Understanding how personal care hours are determined for clients of the Developmental Disabilities Administration (DDA)
Purpose of the CARE Assessment
At your annual planning meeting, your DDA Case Resource Manager conducts a CARE Assessment to evaluate your ability to care for yourself, and to determine eligibility for long-term care services, such as personal care.
CARE gathers information about your living situation, health, functional ability, strengths, limitations, goals, preferences, and other supports (such as family and other services not paid for by DDA). The results are used to identify your needs and determine the amount of services the state can provide you.
How Your Hours Are Determined
CARE gathers up all the information from your assessment and calculates your classification level. Classification levels are groupings based on what is typical for individuals with similar needs and/or diagnosis. Your classification determines the level of service and support you are eligible to receive.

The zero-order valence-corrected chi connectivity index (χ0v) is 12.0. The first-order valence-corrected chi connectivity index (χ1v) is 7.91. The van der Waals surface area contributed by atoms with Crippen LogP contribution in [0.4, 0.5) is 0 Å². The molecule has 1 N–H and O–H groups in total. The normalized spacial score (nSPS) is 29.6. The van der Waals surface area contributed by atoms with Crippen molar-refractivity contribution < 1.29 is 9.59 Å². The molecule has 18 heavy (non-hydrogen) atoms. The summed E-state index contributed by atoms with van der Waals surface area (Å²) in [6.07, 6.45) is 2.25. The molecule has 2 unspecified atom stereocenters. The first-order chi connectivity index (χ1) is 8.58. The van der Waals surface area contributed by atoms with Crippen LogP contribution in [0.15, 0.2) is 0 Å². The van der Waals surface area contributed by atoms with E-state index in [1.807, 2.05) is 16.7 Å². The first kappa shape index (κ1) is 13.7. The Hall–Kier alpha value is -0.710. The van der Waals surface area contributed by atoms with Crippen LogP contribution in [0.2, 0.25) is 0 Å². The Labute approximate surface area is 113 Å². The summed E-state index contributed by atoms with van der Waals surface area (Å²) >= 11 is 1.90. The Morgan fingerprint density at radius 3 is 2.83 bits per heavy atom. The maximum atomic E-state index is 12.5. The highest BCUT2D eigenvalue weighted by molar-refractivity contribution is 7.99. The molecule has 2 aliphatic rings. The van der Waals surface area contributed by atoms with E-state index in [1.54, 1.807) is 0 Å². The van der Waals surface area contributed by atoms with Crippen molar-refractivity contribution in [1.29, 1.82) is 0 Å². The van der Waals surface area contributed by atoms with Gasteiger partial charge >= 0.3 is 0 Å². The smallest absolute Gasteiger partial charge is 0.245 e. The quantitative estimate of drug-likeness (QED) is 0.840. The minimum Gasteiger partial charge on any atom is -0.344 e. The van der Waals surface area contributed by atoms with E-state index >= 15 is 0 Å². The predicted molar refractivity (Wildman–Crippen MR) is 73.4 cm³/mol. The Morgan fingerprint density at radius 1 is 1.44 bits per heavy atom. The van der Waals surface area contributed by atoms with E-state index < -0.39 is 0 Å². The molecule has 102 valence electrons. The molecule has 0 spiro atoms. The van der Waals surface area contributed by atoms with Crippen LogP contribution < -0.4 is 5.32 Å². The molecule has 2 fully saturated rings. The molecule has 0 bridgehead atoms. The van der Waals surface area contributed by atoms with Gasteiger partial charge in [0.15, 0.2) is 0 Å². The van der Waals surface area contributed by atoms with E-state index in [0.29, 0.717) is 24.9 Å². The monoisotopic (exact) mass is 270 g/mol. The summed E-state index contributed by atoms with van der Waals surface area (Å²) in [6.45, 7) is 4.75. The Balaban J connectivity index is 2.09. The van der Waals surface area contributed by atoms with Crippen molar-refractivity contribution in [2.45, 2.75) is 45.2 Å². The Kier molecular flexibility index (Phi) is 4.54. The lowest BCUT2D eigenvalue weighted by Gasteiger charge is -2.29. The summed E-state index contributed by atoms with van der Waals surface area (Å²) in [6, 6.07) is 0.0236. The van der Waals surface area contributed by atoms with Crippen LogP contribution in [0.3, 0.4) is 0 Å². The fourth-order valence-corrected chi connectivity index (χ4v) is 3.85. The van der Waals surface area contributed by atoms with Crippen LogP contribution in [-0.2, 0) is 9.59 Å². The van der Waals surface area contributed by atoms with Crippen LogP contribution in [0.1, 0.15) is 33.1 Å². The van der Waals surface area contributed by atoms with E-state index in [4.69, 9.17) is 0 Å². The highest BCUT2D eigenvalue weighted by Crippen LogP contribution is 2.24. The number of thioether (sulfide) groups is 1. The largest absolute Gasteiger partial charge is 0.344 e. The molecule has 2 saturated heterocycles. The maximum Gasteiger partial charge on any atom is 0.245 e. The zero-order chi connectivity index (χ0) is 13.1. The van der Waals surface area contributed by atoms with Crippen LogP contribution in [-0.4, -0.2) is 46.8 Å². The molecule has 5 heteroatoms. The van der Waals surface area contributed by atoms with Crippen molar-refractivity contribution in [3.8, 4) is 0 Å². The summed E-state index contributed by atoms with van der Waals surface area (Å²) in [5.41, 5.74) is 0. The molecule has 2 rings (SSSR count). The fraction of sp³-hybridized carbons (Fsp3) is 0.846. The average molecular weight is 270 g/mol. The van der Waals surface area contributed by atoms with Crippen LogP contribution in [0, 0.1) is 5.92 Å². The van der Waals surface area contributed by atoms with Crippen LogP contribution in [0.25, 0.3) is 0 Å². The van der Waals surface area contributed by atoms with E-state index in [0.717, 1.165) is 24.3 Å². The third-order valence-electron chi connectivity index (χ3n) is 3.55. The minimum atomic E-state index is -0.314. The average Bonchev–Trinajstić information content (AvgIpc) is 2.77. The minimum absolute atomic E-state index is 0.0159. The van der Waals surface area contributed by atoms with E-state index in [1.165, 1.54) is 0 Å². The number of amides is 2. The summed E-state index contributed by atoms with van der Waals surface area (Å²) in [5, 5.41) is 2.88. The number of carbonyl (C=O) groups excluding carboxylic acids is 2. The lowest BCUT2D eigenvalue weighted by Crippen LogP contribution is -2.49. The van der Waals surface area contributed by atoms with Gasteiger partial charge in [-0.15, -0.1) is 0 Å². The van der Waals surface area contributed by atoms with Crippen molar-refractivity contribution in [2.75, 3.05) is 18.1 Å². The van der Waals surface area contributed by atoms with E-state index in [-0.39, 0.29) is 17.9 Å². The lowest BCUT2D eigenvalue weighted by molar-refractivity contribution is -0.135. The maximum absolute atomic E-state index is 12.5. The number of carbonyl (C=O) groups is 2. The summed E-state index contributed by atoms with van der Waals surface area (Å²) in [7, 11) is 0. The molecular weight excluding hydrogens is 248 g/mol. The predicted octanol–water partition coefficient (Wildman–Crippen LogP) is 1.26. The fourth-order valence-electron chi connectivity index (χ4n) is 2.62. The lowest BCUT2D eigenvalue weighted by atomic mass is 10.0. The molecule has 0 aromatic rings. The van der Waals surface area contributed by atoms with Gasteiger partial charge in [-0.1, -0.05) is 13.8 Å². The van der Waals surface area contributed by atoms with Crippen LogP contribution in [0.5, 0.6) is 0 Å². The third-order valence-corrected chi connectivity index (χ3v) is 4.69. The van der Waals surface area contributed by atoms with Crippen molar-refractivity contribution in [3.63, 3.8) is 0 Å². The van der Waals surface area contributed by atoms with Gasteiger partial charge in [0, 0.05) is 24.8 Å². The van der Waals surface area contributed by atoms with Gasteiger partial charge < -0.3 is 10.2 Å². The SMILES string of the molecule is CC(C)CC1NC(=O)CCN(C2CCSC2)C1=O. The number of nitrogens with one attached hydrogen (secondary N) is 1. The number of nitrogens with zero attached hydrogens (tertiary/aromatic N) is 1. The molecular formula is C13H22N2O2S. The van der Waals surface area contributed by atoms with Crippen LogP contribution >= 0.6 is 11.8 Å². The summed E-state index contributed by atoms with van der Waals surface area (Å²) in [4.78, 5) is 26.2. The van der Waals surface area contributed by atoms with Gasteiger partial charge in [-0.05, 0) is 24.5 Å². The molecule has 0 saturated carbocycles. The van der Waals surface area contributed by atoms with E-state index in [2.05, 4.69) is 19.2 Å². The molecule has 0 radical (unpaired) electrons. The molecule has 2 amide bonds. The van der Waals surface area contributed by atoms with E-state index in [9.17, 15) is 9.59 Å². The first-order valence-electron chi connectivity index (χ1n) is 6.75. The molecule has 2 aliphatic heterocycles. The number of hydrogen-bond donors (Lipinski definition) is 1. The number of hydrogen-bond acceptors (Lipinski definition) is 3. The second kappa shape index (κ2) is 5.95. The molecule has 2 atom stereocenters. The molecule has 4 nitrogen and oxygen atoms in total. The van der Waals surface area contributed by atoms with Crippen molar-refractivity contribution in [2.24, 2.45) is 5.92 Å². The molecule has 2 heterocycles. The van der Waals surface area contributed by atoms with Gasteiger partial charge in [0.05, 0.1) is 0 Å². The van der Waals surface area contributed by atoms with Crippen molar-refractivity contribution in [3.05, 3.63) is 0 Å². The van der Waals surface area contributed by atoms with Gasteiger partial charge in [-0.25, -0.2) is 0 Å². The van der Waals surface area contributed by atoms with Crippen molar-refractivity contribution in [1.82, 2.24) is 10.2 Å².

- There are 5 main classification levels (A-E), and sub-groups within each of those (see table below).
- Every assessment starts by assuming the highest level of need. As more information is gathered, the classification grouping adjusts (or stays the same) to reflect the level of your assessed needs.
- You can find your classification level on the attachment to the Planned Action Notice (PAN) sent after your annual planning meeting.
- Each A-E classification is assigned a number of base personal care hours. Base hours (numbers listed below) are adjusted, depending on how much natural support you have available.
If you believe your authorized hours do not provide adequate assistance with your personal care tasks, contact your case manager and request additional hours through an exception to rule (ETR), per WAC 388-440-000. Explain why you don’t think the assessed hours are enough. For example, if your situation differs from others with a similar condition or diagnosis, explain why. Your case manager will document and forward your request for review. You will receive written notification of the decision.
Personal Care at a Glance
Personal care is hands-on assistance, encouragement, and/or cueing with activities of daily living (ADL) and instrumental activities of daily living (IADL) due to functional limitations.
ADLs are basic personal everyday activities including bathing, bed mobility, dressing, eating, locomotion, medication management, toilet use, transfer, and personal hygiene.
IADLs are routine activities performed around the home. They include meal preparation, basic housework, essential shopping, travel to medical services, and getting wood supply if that is the only source of heat.